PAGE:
Two PLP towers - including Pinnacle replacement - and a McAslan office block also thrown into doubt

The developer behind Make’s £400 million Gotham City project has decided not to progress the scheme speculatively in the wake of the EU referendum result.

TH Real Estate said the 85,000sq m office project in the City of London - properly known as 40 Leadenhall - would now only progress “subject to the pre-letting of sufficient space to support our business plan”. But the developer added: “Sentiment remains to progress the scheme.”

Make anounced yesterday it was shedding 10 jobs because of Brexit uncertainty. Sheppard Robson is also making redundancies, in a week that has seen a number of property funds suspend trading and the construction industry turn in its weakest performance for seven years.

Gotham City is among a number of private and public jobs thrown into question after the Leave vote, including a John McAslan & Partners office and one by MSMR.

Others include two towers by PLP, 22 Bishopsgate and 150 Bishopsgate. The former is the replacement for the Pinnacle, which fell victim to the last recession. It was dubbed The Stump after work stalled at nine storeys.

When he approved the new design in December, then mayor Boris Johnson said: “After lying abandoned for four years, 22 Bishopsgate will now get off the ground, providing much-needed office space for thousands of city workers and a positive addition to the world-class architecture of the capital’s skyline.”

Axa said it was “committed” to the 62-storey office tower but admitted it was “considering its options” for the scheme following the referendum result.

Brexit also casts further doubt on PLP’s 150 Bishopsgate hotel tower - aka Four Seasons at Heron Plaza - which was already on hold before the vote while Singaporean developer UOL Group reviews its procurement strategy.

The Crown Estate admitted it was reviewing two central London developments – Morley House on Regent Street, designed by MSMR, and the John McAslan & Partners-designed Duke’s Court office block in St James’s which only got planning last month.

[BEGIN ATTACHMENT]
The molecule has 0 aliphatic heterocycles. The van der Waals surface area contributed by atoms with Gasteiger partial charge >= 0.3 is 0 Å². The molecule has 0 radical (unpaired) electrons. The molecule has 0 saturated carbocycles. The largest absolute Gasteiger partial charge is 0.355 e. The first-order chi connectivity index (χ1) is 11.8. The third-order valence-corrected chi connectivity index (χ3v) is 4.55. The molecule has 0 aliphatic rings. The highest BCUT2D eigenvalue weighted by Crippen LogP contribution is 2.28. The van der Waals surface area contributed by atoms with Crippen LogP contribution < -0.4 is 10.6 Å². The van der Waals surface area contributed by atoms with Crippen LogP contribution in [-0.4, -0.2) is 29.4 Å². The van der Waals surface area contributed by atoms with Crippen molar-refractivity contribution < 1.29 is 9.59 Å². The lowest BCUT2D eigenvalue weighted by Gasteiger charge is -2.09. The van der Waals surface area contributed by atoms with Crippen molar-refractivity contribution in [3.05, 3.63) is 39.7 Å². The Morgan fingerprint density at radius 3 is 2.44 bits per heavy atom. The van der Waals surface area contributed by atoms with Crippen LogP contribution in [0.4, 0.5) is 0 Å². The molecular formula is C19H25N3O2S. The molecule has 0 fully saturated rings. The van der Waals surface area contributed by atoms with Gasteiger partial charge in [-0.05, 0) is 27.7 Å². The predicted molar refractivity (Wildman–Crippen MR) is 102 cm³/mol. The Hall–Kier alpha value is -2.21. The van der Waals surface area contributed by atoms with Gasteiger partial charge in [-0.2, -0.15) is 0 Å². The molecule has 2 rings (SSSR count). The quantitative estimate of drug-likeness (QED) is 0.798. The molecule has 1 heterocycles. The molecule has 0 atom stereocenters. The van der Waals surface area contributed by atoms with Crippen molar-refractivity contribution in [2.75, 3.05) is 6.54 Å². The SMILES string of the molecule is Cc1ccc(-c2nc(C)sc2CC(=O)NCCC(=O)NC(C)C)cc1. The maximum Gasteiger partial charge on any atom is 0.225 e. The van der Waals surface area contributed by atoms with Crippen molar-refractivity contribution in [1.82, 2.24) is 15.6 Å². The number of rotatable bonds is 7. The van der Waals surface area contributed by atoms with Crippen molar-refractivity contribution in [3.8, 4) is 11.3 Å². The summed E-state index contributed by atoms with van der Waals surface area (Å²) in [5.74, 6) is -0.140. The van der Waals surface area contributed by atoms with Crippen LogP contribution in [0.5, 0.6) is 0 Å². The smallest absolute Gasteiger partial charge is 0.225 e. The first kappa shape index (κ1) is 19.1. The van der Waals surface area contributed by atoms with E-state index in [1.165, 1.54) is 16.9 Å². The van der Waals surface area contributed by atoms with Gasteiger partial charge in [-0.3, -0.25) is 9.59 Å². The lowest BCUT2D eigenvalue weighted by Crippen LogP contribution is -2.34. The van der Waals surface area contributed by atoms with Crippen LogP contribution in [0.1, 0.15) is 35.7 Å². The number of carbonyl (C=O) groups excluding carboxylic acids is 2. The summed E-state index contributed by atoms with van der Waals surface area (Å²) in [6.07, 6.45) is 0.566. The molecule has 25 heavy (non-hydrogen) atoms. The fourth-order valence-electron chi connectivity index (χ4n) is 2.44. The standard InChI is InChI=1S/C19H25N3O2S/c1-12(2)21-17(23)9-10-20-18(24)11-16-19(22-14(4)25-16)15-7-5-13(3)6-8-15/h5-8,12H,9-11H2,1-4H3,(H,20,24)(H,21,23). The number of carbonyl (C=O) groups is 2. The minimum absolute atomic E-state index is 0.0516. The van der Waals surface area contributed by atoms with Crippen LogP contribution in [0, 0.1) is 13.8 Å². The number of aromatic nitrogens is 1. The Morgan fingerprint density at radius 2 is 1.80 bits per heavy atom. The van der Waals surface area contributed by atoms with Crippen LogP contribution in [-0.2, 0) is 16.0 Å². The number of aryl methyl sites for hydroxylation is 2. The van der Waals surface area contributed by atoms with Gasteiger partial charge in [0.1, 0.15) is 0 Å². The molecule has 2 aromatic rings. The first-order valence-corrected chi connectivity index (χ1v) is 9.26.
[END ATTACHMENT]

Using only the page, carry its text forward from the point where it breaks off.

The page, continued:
Developers and construction firms exposed to London’s commercial sector are starting to count the cost of Brexit, with pipelines under review and investors starting to pull funding.

Investors also started to cool on commercial property this week, with Standard Life, Aviva and M&G Real Estate all suspending trading on their multi-billion pound UK property funds after a rush of withdrawals from investors.

One of Singapore’s largest lenders, the United Overseas Bank, also suspended its loan programme for London properties last Friday.

The wider turmoil prompted Bank of England governor Mark Carney to reassure investors on Tuesday that he was ready to pump money into the economy, including an extra £150 billion of lending, as he warned Brexit risks were starting to “crystallise”.

In London, industry experts told BD’s sister magazine, Building, that commercial clients were reviewing their pipelines post-Brexit and office developers were more likely to seek pre-lets rather than starting schemes speculatively.

However, in better news, BD understands Balfour Beatty began negotiations this week with Wanda One, the Chinese developer behind KPF’s One Nine Elms twin-tower development, about the main contractor role.

Tony Giddings, a former Argent director who helped mastermind the regeneration of King’s Cross in north London, told Building, in an interview to be published next week: “A lot of people are waiting to see how things go with the dollar and the pound at the moment.

“A weak pound might attract investment in - but I do think generally that new developments which haven’t got pre-lets are going to think twice about moving on commercially.”